• Comparing strings is computationally expensive because you have to compare two arrays of bytes together to determine equality.
  • Don't use Strings as a unique identifier for resources in your game. You will want to coerce strings to a more an easily compared object (like a number). This can be done with a hash function.
  • Does your string class treat all String buffers as read-only?
  • Does it utilize copy on write optimizations? See:
  • Does the String class own the memory associated with the string, or does it just reference memory that it does not own?
  • As a rule of thumb, always pass String objects by reference, never by value. (Doing so by value typically incurs string-copying costs.)

Interning a String

One technique used at Naughty Dog and on other game engines like the Unreal engine is to transform strings into a string_id by hashing the strings.

  • If you go with this option, be wary of hash collisions.
  • If you have a 32-bit hash code, the hash space is more than 4 billion possible values.
  • In cases of a collision, Naughty Dog typically just adds another character to the String before hashing.
  • In The Last of Us Part II, the Naughty Dog team moved to a 64-bit hashing function.
  • Naughty Dog uses a pre-compilation step to identify and hash strings in their source code before compilation.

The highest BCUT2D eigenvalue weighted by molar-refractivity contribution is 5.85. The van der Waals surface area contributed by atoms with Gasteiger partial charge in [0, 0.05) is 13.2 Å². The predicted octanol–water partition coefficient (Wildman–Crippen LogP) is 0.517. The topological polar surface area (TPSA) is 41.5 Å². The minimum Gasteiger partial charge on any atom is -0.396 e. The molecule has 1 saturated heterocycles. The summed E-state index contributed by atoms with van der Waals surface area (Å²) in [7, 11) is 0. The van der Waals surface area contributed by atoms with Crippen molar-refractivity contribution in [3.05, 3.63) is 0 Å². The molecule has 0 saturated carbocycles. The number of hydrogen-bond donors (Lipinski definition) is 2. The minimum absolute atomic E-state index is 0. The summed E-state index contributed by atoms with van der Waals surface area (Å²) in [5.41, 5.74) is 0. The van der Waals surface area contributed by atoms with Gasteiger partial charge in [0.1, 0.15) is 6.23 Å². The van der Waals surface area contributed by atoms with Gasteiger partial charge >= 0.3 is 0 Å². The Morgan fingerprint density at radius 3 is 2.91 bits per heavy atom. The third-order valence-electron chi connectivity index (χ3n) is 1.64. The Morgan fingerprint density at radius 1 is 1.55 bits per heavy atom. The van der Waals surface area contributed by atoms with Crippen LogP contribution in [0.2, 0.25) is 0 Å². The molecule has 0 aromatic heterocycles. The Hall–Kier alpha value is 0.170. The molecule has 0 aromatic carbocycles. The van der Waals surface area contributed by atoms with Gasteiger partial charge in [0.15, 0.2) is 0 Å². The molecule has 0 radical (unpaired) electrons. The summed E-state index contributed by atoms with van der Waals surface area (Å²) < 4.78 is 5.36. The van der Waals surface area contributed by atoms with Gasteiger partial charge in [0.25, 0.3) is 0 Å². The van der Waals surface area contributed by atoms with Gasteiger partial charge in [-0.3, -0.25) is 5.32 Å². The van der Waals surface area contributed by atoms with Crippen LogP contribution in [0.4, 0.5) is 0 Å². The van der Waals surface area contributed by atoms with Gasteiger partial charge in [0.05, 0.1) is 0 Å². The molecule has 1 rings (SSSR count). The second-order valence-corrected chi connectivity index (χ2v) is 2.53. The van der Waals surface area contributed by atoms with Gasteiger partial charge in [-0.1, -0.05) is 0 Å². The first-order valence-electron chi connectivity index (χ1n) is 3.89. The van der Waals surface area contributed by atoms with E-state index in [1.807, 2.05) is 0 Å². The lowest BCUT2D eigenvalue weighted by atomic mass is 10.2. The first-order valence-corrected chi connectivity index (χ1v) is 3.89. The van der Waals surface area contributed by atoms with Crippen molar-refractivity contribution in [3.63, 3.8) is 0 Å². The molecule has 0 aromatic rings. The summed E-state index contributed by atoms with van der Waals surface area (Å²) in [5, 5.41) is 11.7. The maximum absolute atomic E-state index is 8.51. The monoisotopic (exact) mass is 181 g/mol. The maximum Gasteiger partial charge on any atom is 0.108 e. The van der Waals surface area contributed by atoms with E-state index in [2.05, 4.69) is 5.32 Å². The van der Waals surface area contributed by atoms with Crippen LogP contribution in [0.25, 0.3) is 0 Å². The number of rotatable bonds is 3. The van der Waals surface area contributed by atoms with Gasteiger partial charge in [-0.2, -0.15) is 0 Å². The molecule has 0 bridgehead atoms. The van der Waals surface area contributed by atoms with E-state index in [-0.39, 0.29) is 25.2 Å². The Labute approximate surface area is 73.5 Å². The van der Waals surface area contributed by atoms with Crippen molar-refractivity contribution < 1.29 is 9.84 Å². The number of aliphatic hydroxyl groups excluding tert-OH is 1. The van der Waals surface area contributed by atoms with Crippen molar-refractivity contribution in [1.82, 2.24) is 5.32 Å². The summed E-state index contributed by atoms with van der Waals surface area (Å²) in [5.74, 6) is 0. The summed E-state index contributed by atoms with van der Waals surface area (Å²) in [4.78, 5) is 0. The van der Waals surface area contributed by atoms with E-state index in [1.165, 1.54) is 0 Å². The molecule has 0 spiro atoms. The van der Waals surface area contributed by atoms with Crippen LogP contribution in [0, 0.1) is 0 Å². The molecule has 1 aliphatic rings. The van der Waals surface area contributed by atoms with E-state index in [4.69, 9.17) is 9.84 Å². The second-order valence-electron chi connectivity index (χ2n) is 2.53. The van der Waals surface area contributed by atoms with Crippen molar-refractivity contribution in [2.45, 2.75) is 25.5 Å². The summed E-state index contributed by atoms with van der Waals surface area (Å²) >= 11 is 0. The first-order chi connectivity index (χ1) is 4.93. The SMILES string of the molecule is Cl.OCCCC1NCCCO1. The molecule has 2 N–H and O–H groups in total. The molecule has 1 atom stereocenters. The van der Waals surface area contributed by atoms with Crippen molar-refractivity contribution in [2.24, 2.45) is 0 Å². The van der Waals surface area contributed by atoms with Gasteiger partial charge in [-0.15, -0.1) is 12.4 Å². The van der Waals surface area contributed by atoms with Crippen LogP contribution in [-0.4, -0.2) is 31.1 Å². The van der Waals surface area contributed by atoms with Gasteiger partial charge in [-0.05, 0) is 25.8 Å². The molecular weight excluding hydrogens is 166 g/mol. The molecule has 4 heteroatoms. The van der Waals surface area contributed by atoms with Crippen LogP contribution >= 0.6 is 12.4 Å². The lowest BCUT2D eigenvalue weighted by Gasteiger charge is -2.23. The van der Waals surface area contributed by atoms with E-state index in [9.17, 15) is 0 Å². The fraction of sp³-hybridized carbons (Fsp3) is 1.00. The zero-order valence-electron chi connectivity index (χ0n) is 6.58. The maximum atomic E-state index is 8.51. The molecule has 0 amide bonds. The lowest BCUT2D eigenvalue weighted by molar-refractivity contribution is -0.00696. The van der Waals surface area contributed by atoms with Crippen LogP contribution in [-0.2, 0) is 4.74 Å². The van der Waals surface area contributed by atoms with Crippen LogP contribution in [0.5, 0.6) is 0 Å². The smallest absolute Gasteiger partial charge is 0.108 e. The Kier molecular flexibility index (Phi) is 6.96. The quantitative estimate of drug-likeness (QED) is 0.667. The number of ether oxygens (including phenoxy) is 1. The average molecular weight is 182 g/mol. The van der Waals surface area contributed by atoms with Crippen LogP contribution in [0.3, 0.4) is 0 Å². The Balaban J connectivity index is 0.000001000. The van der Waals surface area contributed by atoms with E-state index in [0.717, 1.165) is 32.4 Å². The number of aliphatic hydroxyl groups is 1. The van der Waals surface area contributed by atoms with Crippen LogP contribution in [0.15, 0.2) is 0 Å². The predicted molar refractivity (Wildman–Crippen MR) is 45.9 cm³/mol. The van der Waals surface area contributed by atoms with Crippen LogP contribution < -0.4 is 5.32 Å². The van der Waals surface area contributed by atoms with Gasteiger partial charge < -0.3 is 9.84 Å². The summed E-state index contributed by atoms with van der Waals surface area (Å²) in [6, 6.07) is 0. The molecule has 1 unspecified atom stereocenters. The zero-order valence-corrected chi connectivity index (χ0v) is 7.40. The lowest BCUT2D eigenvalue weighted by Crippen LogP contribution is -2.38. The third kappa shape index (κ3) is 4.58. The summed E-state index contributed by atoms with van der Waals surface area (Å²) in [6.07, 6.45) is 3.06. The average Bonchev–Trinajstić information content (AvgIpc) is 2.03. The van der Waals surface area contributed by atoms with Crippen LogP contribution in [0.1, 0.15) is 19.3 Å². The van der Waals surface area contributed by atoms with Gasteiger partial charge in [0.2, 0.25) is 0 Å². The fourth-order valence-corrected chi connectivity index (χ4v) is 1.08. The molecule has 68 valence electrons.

• Once the character array is hashed, the original character array is usually placed in a global string registry so that it can be retrieved by hash later.
static HashTable<StringId, const char*> gStringIdTable;

StringId internString(const char* str)
    StringId sid = hashCrc32(str);

    HashTable<StringId, const char*>::iterator it
        = gStringIdTable.find(sid);

    if (it == gStringTable.end())
        gStringTable[sid] = strdup(str);

    return sid;

String ID Classes

Instead of a String class, (and perhaps instead of the global String registry), the Unreal engine wraps a hashed StringId and a pointer to the character array in a tiny class called FName.

Dropping Strings at finalization

For the release version of the game, it is common to stop using the Strings entirely altogether in lieu of the StringIds alone.

For this reason, the global string registry is often stored in "debug" memory (where appropriate) and is conditionally compiled out of the binary.